Fritz Freilich with the van Mansum family. Fritz is standing, middle.

After that Arie always came prepared with forged identification cards and foods stamps when they were needed and requested. Arie continued to find safe hiding places for Jews in the community. His family even hide Fritz Freilich, a Jew the same age as Arie, in their home until liberation in 1945.


In 1943, Arie was arrested by the Gestapo. He was ambushed during a meet up with a fellow resistance member. Arie and others in his resistance group were taken to S.D. Headquarters in Maastricht. Here, Arie was interrogated about the whereabouts of two people working with him. When he denied knowing them he was beaten by two guards. After several days he was transferred to a converted prison near Haaren where he was placed in solitary confinement for 6 months. In March of 1944, Arie was transported to Amersfoot concentration camp in Holland where he was classified as a political prisoner. His stay in Amersfoot was marked with terrible conditions and a starvation diet of watery soup and bread. After 3 months, Arie was transferred to another camp in Utrecht where he remained until liberation. It was here that he appeared before a court marshal and was questioned about his activities working for the underground. In 1945, Arie was liberated by the Canadian armed forces and returned home to Maastricht where he was met with a heroes welcome.

In 1945, the small surviving group of Maastricht Jews – most had survived because of Arie – had an oil painting done of him and a celebration honouring him as a hero in a room adjoining their synagogue.  At the celebration he was given a scroll with the signatures of those he saved.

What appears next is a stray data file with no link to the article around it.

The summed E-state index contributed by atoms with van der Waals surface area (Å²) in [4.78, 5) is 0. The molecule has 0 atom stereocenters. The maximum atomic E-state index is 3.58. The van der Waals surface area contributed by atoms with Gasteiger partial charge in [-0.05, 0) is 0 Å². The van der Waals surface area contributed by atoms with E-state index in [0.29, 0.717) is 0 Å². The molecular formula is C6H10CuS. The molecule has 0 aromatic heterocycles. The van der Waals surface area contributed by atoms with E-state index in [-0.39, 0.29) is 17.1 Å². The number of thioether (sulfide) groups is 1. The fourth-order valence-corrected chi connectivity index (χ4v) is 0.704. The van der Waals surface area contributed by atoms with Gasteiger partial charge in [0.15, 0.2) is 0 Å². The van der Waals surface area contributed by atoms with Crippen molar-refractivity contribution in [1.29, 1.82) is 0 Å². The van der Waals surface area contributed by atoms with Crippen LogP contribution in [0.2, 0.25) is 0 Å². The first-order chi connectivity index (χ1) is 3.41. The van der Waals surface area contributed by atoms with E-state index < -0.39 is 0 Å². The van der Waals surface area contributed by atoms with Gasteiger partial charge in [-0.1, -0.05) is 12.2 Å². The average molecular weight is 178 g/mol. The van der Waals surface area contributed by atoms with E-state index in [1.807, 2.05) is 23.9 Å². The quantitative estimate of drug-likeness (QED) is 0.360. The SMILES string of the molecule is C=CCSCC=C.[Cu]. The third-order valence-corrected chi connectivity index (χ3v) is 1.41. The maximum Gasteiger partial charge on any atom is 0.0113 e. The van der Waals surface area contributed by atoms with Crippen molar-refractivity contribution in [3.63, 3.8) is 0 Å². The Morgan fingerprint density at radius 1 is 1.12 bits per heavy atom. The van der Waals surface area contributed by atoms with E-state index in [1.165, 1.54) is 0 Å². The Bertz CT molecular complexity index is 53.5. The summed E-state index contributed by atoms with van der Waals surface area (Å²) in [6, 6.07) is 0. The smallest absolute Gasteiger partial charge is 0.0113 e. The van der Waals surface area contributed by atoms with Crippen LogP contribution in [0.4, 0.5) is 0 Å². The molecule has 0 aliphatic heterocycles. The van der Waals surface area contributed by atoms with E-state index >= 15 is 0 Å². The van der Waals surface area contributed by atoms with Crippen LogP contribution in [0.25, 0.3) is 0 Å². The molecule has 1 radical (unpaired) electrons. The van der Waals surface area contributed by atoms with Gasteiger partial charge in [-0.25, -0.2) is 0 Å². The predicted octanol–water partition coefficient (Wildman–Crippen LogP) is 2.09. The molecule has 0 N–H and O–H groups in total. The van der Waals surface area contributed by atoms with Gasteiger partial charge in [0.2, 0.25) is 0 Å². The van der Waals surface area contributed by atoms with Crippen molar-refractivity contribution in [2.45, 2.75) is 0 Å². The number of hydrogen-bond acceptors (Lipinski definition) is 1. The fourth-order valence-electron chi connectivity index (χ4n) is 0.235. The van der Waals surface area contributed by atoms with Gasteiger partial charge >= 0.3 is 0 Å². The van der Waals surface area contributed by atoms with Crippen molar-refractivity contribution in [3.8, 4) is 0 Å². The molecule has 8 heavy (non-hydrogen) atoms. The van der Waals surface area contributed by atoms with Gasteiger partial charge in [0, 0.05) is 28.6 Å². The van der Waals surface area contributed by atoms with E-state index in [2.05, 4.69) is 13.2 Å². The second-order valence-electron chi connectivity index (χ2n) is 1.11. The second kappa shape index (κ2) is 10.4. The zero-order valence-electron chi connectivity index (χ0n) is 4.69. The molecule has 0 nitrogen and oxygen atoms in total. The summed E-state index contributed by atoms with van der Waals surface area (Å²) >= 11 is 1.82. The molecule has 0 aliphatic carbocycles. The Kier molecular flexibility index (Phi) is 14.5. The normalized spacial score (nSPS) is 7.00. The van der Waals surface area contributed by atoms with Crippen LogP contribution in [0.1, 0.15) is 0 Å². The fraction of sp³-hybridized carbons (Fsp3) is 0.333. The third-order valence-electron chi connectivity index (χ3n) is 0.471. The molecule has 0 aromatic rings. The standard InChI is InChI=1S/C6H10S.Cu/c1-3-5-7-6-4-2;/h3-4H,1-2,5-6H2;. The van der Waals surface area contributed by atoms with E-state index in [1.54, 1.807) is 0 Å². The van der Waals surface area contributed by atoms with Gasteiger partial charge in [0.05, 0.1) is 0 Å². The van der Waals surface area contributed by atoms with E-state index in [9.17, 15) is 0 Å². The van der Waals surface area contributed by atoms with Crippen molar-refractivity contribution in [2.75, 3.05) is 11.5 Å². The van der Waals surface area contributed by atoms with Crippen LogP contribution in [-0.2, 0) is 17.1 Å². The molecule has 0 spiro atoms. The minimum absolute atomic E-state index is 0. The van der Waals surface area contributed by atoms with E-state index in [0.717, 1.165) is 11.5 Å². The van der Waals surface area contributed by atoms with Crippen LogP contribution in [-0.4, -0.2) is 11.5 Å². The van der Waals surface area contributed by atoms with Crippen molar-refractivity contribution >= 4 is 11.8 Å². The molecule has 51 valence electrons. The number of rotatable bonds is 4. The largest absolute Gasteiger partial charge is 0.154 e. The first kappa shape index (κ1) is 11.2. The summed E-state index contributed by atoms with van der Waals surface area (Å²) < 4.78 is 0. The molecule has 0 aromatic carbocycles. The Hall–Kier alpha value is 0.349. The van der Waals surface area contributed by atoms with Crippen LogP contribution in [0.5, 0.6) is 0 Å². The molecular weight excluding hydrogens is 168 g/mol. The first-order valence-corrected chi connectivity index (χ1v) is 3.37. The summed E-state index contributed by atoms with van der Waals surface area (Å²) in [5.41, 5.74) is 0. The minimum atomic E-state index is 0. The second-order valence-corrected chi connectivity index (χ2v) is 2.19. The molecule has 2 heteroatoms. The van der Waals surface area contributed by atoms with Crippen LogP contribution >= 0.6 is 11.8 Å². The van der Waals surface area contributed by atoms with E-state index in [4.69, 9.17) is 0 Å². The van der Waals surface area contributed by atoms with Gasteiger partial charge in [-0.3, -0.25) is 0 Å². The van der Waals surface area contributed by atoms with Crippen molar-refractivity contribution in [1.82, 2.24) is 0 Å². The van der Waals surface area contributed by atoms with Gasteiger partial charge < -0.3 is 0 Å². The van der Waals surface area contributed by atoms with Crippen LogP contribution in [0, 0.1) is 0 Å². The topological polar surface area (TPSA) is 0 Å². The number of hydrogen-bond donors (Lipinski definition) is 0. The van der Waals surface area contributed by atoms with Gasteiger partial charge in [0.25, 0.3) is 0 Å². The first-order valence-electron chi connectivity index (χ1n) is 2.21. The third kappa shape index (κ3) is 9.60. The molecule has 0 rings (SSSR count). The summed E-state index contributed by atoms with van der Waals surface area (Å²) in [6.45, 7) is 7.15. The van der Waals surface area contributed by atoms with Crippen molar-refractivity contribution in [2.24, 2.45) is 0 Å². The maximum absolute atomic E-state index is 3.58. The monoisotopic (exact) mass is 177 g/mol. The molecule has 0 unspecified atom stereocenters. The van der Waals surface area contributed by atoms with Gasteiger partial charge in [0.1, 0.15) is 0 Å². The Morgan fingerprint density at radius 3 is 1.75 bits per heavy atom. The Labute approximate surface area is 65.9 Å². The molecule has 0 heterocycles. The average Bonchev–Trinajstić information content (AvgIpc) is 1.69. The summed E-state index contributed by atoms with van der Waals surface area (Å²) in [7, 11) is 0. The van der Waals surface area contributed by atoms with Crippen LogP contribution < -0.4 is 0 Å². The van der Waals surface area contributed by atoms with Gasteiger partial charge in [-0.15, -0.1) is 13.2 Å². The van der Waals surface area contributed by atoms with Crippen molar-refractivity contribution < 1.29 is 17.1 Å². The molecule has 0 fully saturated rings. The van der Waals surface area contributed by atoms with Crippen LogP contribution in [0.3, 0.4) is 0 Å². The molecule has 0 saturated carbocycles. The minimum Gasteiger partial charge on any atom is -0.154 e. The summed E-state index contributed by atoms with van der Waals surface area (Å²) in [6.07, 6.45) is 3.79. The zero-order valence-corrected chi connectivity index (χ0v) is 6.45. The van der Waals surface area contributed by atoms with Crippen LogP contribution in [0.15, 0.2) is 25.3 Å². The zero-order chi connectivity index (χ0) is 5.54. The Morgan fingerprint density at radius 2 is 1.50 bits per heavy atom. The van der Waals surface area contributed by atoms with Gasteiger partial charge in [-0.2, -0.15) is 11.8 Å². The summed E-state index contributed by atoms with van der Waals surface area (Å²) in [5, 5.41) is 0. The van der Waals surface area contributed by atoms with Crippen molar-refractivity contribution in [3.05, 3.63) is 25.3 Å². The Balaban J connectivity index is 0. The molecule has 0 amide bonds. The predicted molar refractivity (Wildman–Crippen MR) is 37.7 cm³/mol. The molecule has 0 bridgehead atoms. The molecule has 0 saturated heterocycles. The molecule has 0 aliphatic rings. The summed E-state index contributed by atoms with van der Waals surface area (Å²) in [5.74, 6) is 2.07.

Photograph of those Arie helped hide during the Second World War. Taken November 1945.  

After the War

In 1958, Arie and his wife Doris immigrated to Ottawa and started a family. They had three children, Ria, Girret and Margeret. For many years Arie didn’t speak about what he did during the war years telling no one, including his family. However, as the years went on he realized there was a generation growing up without the knowledge of what happened in Europe and decided to tell his story. On January 2, 1969, Arie was recognized as Righteous Among the Nations by Yad Vashem.

“For many years after 1945 I did not want to talk about my wartime experiences. Those of us who were in the Netherlands during the Nazi occupation lived through a dreadful time, and we preferred to forget if it we could. Even when I married and had children of my own I told them nothing.

Then, as the years went by, I realized that a whole new generation was growing up with very little knowledge of what happened in Europe during the Nazi period. Some of them did not even want to believe that such a terrible thing as the extermination of the Jews could ever have taken place.

And so eventually I came to realize that perhaps the story of my experiences, and those of other in the Dutch Resistance movement, should now be told. It is important for the next generation to realize that the evil forces of racism can emerge in the world at any time. And when they do, it is possible for the individual to make a choice, and to resist them.

I never considered myself a hero. I was scared to death a lot of the time, just like anyone else would be. When people need your help you don’t stop to think; you just do what you can. At the beginning of the occupation I didn’t plan to become involved with the Resistance. But when the time came, I couldn’t refuse.

Of course I did not work alone. I depended a great deal on the cooperation of my Resistance colleagues and of all those good Dutch families who opened their homes, in spite of the risks involved, to Jews and others in need of a place to hide from the Nazis. I wished at the time, and I still wish today, that I had been able to do more.”

Arie Van Mansum, Ottawa Canada, March 1991